County dealing with COVID updates, wind farms

The Marion County Board of Commissioners met on Monday morning for their regular meeting. They discussed many topics but the two topics that seemed to take the most amount of time were also the two topics that seem to concern citizens the most: COVID and the wind farm.

COVID

Diedre Serene, Marion County Health Department administrator, addressed the commissioners regarded COVID concerns.

“As of 7:30 this morning, we are at 112 positive confirmed cases, which is up eight cases from last Monday’s report. Fifty-one probable cases, which is up four cases from last Monday’s report. Sixteen active, and currently three hospitalizations. The health department continues to turn over all non-household contacts to KDHE for contact release and monitoring. As more and more cases occur, more businesses and facilities will see it within their facilities. The facilities that I work with weekly, I’ve encouraged them to designate a PIO to work with the media. KDHE is listing and identifying clusters on their website. Keep in mind, it’s a community event or a high traffic area, I will make the public aware. I will identify clusters when they will potentially effect the public’s health and safety. The health department will continue to work with the facilities to provide information and guidance,” said Serene.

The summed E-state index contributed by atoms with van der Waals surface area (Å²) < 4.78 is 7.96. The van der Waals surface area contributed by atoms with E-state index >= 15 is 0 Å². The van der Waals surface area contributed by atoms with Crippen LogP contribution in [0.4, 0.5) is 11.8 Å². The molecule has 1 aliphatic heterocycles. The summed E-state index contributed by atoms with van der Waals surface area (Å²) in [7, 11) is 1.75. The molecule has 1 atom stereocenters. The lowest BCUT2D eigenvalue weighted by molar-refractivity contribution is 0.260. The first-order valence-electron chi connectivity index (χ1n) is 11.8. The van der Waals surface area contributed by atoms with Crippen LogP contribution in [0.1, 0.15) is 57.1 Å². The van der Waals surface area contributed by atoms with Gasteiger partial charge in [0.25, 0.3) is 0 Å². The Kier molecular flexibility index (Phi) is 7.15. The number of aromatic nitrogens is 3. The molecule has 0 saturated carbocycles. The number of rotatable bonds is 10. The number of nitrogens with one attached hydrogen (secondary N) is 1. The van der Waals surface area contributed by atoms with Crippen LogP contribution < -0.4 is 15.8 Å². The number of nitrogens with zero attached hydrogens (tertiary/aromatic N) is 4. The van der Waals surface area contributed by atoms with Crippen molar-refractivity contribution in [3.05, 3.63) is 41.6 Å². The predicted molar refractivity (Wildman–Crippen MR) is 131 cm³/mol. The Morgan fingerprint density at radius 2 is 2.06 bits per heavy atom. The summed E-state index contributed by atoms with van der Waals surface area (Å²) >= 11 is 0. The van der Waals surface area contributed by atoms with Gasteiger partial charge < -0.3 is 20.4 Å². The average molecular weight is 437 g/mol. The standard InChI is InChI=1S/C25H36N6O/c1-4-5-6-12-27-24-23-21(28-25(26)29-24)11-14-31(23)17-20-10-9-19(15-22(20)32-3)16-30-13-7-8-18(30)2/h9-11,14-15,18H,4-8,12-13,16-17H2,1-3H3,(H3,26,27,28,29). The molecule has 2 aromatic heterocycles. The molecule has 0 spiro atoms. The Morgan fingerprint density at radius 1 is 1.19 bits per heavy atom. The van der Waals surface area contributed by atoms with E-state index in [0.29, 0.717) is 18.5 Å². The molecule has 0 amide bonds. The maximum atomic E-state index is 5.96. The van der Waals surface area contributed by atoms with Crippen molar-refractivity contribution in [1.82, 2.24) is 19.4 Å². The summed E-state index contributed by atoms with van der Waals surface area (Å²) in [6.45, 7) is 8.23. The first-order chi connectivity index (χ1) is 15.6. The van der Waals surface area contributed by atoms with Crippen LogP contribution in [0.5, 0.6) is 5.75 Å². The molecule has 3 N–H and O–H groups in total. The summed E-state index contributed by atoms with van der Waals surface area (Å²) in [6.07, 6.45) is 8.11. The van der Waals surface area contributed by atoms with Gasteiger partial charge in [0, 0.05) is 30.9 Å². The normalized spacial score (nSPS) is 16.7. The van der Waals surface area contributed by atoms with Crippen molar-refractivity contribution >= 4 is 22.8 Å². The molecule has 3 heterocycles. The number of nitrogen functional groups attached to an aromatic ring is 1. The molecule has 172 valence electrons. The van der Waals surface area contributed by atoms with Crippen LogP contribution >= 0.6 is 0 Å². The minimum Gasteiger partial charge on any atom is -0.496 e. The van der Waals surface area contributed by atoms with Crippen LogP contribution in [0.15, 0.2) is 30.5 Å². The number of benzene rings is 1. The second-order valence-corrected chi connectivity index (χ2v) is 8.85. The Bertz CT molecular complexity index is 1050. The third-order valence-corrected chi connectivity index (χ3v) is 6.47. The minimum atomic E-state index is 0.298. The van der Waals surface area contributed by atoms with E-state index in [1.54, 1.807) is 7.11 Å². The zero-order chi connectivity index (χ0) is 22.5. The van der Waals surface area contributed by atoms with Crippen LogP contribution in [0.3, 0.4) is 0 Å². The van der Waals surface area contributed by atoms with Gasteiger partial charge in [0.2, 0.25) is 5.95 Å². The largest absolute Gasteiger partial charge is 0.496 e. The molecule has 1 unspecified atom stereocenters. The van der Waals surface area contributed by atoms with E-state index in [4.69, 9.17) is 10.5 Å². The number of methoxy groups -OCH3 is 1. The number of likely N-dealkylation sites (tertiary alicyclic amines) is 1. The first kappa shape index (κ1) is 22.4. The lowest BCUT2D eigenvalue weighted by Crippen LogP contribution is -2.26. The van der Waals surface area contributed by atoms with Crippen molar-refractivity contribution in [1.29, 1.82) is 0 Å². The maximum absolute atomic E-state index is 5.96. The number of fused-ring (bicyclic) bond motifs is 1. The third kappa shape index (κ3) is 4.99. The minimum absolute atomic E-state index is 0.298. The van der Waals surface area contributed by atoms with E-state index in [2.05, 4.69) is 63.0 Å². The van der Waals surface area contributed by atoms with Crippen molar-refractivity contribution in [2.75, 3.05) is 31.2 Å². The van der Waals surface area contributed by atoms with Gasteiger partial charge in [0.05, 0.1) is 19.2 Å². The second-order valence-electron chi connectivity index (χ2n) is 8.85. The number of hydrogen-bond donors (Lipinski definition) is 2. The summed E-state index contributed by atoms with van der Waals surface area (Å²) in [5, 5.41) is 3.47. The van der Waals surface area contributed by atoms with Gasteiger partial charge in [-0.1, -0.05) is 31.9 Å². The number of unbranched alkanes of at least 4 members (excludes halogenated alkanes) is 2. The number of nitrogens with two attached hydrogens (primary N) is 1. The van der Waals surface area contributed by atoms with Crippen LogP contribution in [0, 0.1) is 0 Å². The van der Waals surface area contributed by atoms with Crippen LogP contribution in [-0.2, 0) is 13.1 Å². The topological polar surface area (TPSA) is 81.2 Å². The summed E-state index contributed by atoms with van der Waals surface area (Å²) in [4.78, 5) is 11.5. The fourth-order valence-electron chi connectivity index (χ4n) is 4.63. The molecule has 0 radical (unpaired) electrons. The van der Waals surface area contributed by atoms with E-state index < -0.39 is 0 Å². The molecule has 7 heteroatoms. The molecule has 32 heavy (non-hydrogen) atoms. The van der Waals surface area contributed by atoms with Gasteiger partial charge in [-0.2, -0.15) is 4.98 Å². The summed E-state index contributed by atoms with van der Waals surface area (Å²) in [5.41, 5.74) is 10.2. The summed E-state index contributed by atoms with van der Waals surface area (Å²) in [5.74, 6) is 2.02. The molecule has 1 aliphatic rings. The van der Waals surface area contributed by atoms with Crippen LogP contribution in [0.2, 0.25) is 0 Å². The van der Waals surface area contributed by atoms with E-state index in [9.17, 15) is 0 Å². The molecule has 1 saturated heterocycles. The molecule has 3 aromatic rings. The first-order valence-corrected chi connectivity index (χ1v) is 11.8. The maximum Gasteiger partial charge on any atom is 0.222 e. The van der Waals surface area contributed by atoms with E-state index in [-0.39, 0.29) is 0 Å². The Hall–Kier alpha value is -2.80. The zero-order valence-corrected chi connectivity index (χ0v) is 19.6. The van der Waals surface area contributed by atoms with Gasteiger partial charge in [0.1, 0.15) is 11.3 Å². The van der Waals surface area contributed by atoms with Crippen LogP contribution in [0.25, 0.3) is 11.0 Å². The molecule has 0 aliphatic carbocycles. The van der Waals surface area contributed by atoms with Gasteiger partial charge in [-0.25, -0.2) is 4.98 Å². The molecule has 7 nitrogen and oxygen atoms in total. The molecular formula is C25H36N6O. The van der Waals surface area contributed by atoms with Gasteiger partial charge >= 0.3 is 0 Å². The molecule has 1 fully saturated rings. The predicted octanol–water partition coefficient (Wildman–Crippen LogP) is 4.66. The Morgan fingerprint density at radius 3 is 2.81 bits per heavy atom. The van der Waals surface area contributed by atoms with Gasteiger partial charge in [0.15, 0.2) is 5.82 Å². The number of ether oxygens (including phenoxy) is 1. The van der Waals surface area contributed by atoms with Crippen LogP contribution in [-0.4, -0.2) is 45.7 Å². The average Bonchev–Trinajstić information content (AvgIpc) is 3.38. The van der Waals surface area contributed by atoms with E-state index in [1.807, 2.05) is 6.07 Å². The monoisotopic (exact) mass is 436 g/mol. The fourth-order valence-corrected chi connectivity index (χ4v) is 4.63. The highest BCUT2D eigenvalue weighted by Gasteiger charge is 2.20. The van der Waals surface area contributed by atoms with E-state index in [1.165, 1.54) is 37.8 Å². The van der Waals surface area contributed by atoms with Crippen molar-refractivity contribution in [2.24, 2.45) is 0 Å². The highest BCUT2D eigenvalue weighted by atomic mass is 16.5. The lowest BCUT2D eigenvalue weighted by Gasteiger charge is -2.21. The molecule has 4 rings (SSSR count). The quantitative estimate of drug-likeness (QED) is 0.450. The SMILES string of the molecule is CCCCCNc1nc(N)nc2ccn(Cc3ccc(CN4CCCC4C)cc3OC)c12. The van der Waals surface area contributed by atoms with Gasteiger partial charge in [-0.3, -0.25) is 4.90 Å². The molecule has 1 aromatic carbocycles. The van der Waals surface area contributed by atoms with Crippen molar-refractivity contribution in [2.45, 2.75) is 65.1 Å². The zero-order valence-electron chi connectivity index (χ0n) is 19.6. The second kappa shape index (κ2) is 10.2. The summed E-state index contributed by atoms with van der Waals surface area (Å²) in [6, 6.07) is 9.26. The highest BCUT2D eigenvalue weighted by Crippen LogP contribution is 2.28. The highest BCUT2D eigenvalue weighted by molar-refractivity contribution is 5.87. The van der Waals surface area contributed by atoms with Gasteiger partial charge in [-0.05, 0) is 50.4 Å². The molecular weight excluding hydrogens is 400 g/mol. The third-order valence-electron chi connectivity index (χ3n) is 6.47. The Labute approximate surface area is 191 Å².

Serene went on to say that the health department has been receiving many calls from people stating that they are a contact so if anyone believes there are possibly a contact of a positive case, they need to quarantine and contact their health care provider, especially if they have symptoms.

Serene mentioned that the health department has been getting a lot of calls as more and more people test positive.

“Also, keep in mind that if you get tested right when someone is identified as a positive and you come up with a negative test, you need to consider that the negative test isn’t always reliable, because you might not have the viral load at that point,” Serene said. “So if you develop symptoms, please contact your health care provider and consider that they will consider if you need testing.”

Numbers tend to go up as flu season comes around and as people stop being vigilant about wearing their masks and staying home while sick.

Serene brought this up.

“As we are entering the flu season, please make sure you are getting your flu shot and staying home if you are ill. I cannot stress enough how important that is for employees, individuals, students if you are ill. I know some of the school are having students stay home 72 hours with symptoms. Please follow all suggestions given,” said Serene.

Serene mentioned numerous studies that have been done that have verified that masks are making a difference. She asked that people continue wearing them or start wearing them again.

“We have seen instances where masks have reduced the spread, so that is important to wear masks when you’re in public spaces. Please do not wear a N95 mask unless you have been fitted with one, as they are in short demand and are needed for health professionals,” said Serene.

Serene offered other words of wisdom.

“Again, please stay home when you are sick, practice social distancing, practice thorough hand washing with soap and water and wear a mask in public,” said Serene. “I will inform you that we plan to have the health fair on Nov. 7, however, due to public cases, only lab will be offered. Both hospitals will be there to draw lab, and individuals must wear a mask, and we will limit individuals admitted at a time.”

Serene asked if the commissioners had any other questions.